Wednesday, October 7, 2009

Blackhawk Wingsdays 5: Doppelganging!

This installment of Blackhawk Wingsdays doesn't have much to do with Halloween, unless you consider ridiculous costumes to be Halloween-related. Nonetheless, I wanted to feature a story in which the team actually did something that vaguely related to their various skillsets, as explained in the previous post. This one comes from Blackhawk 112 (reprinted in Showcase Presents: Blackhawk vol. 1) from May 1957, writer unknown, but drawn by Dick Dillin and Sheldon Moldoff.

This story, titled "The Crimson Vultures," follows a very common trope in the Blackhawk series: the Blackhawks fight an evenly matched but evil team of doppelgangers. In fact, this trope was used with a distaff twist just two issues prior to this story, as discussed here, and Howard Chaykin even used it in his revival miniseries from the late 1980s.

In "The Crimson Vultures," the Blackhawks are called in when a bunch of mysterious robberies occur where large objects, like trains and armored cars, seemingly disappear. The team soon figures out--as they should have right away, if they were really on the ball--that these large objects are being stolen via a giant flying bridge:

The flying bridge is being operated by The Crimson Vultures, a team of ridiculously costumed badguys who are each evenly matched with another member of the Blackhawks. For example, one is a sharp shooter, like Hendrickson:

Another is an acrobat, like Stanislaus:

In fact, they are so evenly matched, that they are only known by a single corresponding initial, plus they also duplicate their opponents' accents, as we can see with Hendrickson's doppelganger, "H":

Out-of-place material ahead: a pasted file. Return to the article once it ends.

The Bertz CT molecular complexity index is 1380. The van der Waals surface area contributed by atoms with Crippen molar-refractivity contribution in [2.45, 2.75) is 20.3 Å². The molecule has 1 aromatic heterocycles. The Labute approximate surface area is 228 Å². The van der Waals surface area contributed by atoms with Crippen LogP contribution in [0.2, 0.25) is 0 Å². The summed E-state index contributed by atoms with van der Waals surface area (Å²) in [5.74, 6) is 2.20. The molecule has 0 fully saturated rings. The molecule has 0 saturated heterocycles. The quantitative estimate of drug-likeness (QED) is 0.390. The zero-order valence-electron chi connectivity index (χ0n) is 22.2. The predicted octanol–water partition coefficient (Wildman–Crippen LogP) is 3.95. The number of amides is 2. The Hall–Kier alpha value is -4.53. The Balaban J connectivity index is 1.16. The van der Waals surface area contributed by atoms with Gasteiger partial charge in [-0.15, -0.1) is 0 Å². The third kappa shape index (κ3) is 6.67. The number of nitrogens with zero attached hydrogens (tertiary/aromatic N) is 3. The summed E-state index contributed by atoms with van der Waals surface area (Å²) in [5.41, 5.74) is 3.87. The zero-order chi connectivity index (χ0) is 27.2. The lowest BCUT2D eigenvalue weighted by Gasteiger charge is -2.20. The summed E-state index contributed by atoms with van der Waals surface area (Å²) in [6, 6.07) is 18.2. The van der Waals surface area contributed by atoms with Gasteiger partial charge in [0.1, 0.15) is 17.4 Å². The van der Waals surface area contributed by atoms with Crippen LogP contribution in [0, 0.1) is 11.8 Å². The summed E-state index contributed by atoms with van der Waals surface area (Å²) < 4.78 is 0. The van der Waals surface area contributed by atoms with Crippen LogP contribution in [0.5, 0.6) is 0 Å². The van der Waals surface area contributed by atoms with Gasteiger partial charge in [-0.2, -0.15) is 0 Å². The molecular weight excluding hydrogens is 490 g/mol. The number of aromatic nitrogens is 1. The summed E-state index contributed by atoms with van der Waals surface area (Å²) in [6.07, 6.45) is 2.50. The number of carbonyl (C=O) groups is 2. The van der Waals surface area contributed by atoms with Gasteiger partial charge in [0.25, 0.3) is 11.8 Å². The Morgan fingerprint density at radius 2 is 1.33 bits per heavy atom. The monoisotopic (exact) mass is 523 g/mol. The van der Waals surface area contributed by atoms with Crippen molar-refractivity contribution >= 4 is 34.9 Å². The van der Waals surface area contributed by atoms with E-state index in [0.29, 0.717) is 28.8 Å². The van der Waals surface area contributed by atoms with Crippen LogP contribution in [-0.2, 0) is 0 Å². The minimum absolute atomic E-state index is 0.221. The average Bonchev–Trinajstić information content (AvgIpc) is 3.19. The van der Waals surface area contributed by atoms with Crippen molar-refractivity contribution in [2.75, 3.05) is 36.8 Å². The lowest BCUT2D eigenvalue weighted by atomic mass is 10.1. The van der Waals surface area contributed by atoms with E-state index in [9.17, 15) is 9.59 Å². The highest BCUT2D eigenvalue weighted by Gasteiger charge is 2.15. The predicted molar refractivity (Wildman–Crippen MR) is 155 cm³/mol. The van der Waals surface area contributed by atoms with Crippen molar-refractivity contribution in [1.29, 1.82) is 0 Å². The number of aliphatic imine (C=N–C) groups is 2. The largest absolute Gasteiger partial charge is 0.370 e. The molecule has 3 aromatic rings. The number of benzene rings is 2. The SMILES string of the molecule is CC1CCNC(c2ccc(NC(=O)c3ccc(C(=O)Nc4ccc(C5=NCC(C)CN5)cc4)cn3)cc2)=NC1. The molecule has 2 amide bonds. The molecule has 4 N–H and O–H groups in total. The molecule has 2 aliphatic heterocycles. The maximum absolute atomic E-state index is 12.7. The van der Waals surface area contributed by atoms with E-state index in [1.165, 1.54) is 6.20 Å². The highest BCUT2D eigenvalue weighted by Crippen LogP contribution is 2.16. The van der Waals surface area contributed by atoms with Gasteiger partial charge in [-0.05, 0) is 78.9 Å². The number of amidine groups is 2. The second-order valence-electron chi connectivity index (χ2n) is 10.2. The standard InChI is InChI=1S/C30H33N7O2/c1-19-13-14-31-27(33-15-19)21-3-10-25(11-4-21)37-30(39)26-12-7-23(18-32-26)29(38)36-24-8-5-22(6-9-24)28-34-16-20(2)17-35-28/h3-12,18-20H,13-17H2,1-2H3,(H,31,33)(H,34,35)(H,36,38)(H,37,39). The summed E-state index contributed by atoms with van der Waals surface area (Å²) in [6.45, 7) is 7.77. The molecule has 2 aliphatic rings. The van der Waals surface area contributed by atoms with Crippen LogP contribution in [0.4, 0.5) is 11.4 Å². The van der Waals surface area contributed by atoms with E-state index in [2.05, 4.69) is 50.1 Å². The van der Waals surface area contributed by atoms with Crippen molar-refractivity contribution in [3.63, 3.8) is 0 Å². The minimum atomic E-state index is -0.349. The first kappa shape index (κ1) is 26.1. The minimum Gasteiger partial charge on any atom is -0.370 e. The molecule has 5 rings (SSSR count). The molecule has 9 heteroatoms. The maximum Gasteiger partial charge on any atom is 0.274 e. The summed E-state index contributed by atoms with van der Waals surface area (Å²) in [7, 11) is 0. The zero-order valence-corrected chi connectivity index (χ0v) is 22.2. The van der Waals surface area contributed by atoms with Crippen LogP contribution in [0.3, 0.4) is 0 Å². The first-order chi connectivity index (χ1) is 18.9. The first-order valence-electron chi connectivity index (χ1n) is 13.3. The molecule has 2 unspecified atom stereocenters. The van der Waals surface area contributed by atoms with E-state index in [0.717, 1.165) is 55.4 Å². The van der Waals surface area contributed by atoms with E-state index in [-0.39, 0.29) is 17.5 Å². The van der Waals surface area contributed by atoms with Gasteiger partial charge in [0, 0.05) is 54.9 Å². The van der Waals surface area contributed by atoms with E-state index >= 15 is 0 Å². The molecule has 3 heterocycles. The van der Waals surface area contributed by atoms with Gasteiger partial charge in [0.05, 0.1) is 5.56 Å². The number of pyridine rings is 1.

That requirement must have really narrowed down the job applicant pool.

Also, in their meeting room, the Vultures have to sit by a bust of their corresponding Blackhawk.

Unfortunately, we don't get to see how the other Vultures oppose or negate the rest of the Blackhawks. I would expect, for example, that Chop-Chop's doppelganger would be an even worse racial stereotype, or "A" would always be cockblocking Andre. Olaf's doesn't even appear in the above panel, but I imagine he would have to be barely able to feed himself.

We do, however, get to see the Vulture's mascot, "Crimson," take on the Blackhawk's hawk, "Blackie."

I don't understand why the vulture isn't named "Reddie," but then, I'm not the unknown writer who wasn't even given credit on this story.

The transmitter falling from Blackie's leg will become an important plot point later.

The Vultures make one final attempt to defeating the Blackhawks by tricking them onto the flying bridge and then trapping them in place with some kind of electromagnetic force or something.

Surprisingly, the Blackhawks are prepared with rubberized boots to negate the electricity, I guess, and punching ensues.

Rather than face defeat, the Vulture's leader, "B" (again, why isn't he just called "Crimson Vulture" if he is really Blackhawk's doppelganger?), decides it's better to die and take everyone with him. But it turns out he wasn't the master strategist he thought he was, as he missed one crucial detail about the Blackhawks:

They are always ready to screw the pooch if necessary.

Even though all the Vultures went down with the flying bridge, there are still a few loose ends to wrap up. For example, Blackie needs to totally fuck up the vulture. Also, we need to get the explanation of how the Blackhawks knew the Vultures' plans:

This is just one in a series of stories where Blackie turns out to be the smartest member of the team. We'll see this coming up much more often later.

Next week, I'm going to start featuring Blackhawk stories that tie in more to the Halloween Countdown!

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